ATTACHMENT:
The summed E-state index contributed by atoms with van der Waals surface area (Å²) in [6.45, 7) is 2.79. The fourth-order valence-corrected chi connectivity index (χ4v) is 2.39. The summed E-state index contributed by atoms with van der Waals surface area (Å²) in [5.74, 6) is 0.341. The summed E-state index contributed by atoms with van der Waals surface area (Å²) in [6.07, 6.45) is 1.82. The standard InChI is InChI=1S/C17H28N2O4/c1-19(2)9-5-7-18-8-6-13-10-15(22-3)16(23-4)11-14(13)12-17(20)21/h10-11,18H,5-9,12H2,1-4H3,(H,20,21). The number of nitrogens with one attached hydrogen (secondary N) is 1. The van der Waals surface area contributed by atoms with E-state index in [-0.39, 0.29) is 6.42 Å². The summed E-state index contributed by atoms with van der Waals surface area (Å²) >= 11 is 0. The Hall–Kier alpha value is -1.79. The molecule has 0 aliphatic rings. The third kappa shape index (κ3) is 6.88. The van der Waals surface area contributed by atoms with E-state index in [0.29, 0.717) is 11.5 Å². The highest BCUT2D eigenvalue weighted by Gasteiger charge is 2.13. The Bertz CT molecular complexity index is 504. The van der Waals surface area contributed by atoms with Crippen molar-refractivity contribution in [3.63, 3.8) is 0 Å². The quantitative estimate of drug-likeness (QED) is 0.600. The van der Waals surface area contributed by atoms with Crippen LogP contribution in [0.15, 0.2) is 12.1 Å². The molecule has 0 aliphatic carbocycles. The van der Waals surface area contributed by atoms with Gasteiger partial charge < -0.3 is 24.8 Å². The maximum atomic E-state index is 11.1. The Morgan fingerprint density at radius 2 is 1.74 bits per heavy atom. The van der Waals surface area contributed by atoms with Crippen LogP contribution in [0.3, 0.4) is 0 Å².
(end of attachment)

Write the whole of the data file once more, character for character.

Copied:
The summed E-state index contributed by atoms with van der Waals surface area (Å²) in [6.45, 7) is 2.79. The fourth-order valence-corrected chi connectivity index (χ4v) is 2.39. The summed E-state index contributed by atoms with van der Waals surface area (Å²) in [5.74, 6) is 0.341. The summed E-state index contributed by atoms with van der Waals surface area (Å²) in [6.07, 6.45) is 1.82. The standard InChI is InChI=1S/C17H28N2O4/c1-19(2)9-5-7-18-8-6-13-10-15(22-3)16(23-4)11-14(13)12-17(20)21/h10-11,18H,5-9,12H2,1-4H3,(H,20,21). The number of nitrogens with one attached hydrogen (secondary N) is 1. The van der Waals surface area contributed by atoms with E-state index in [-0.39, 0.29) is 6.42 Å². The summed E-state index contributed by atoms with van der Waals surface area (Å²) >= 11 is 0. The Hall–Kier alpha value is -1.79. The molecule has 0 aliphatic rings. The third kappa shape index (κ3) is 6.88. The van der Waals surface area contributed by atoms with E-state index in [0.29, 0.717) is 11.5 Å². The highest BCUT2D eigenvalue weighted by Gasteiger charge is 2.13. The Bertz CT molecular complexity index is 504. The van der Waals surface area contributed by atoms with Crippen molar-refractivity contribution in [3.63, 3.8) is 0 Å². The quantitative estimate of drug-likeness (QED) is 0.600. The van der Waals surface area contributed by atoms with Crippen LogP contribution in [0.15, 0.2) is 12.1 Å². The molecule has 0 aliphatic carbocycles. The van der Waals surface area contributed by atoms with Gasteiger partial charge < -0.3 is 24.8 Å². The maximum atomic E-state index is 11.1. The Morgan fingerprint density at radius 2 is 1.74 bits per heavy atom. The van der Waals surface area contributed by atoms with Crippen LogP contribution in [0.3, 0.4) is 0 Å².